A $25 million gift from Facebook will help build up to 120 affordable apartments in Palo Alto for teachers.
The Menlo Park-based social media company announced Thursday it would donate the money to help Santa Clara County build a teacher housing project planned for a 1.5-acre parcel of county property across from the county courthouse in Palo Alto.
The county, which began planning the project in January of 2018, has promises of funding from the city of Palo Alto and six school districts and community college districts.
“We view the housing problem as a regional problem that requires a regional solution,” said Menka Sethi, Facebook’s director of location strategy, of the project that will house teachers from school districts in San Mateo and Santa Clara counties.
Palo Alto Educators Association President Teri Baldwin hopes the project will allow more teachers to afford to live in the area, instead of commuting long distances and spending time in traffic when they could be working with kids after school or participating in after-school activities.
“It’s definitely not a cure-all, but it definitely gets the word out that it is needed,” Baldwin said. “We definitely need more projects out there.”
A one-bedroom apartment in Mountain View recently rented for $3,900 a month, with a small three-bedroom house going for $5,100 a month, Baldwin said. In 2018-19 Palo Alto Unified paid teachers salaries of between $65,000 and $131,000, depending on seniority and level of education.
Teachers working in coastal or metro areas of the state are being shut out of affordable housing. Many are spending more than 30 percent of their salary on rent, the federal cutoff for affordable housing, according to an EdSource analysis of teacher salaries and rents. Nowhere is the gap between teacher pay and housing costs wider than in the Bay Area. Teachers earning an average salary in nearly 90 percent of districts in the region did not earn enough to rent an affordable two-bedroom apartment. In 47 Bay Area school districts the highest-paid teachers only earned enough for an affordable one-bedroom apartment.
School districts, already grappling with teacher shortages, have found that high housing costs pose another obstacle to hiring.
In 2016 Facebook launched the $75 million Catalyst Housing Fund in collaboration with community groups, local governments and philanthropic organizations to produce and preserve housing and protect residents by supporting tenant legal services. In early 2019 the company helped create the Partnership for the Bay’s Future — a $500 million initiative to protect and produce homes across the Bay Area.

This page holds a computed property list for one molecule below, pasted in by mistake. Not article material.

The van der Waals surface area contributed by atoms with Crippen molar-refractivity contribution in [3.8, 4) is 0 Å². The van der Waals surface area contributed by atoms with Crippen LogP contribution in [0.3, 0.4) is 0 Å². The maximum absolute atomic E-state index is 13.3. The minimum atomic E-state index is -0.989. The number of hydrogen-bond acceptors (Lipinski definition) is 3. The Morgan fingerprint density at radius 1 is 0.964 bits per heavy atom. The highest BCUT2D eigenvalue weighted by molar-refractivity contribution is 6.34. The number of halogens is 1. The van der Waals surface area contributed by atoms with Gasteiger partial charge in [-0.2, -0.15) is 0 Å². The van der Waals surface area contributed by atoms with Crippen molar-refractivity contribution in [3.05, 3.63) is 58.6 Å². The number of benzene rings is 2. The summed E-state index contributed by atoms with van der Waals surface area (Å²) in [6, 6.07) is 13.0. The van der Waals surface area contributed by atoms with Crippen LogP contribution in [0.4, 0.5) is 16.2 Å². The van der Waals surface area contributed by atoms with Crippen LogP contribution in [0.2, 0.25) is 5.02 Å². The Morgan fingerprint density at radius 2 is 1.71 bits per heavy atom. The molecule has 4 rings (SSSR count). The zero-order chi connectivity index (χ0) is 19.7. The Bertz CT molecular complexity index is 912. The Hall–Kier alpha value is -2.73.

Facebook began working with nonprofit housing partner Hello Housing in 2017 to provide 22 affordable apartments for teachers and other community service professionals at the 777 Hamilton Avenue apartment complex in Menlo Park as part of a pilot program that will end in 2022.
Facebook has arranged for the tenants in the Menlo Park program to move six miles to the Palo Alto complex at 231 Grant Ave., according to Sethi. Facebook always intended to expand the program, she said.
“Scaling from 22 units to 120 units is great progress,” she said.
The Palo Alto project is still in the planning stages and no budget or completion date or has been set. Facebook will ensure the teachers in the Menlo Project aren’t left without homes if the Palo Alto project isn’t done in time, Sethi said.
Santa Clara County has set aside $6 million for the project, while the city of Palo Alto has promised $3 million. Foothill-DeAnza Community College District, Los Altos School District, Mountain View Los Altos School District, Palo Alto Unified School District and Mountain View Whisman School District have indicated that they also will contribute to the project.
These districts will be given a yet-unspecified number of apartments in the complex. Facebook expects they will get about 32 units for the districts in San Mateo County participating in its program.
Mercy Housing and Adobe Communities were selected to develop the project.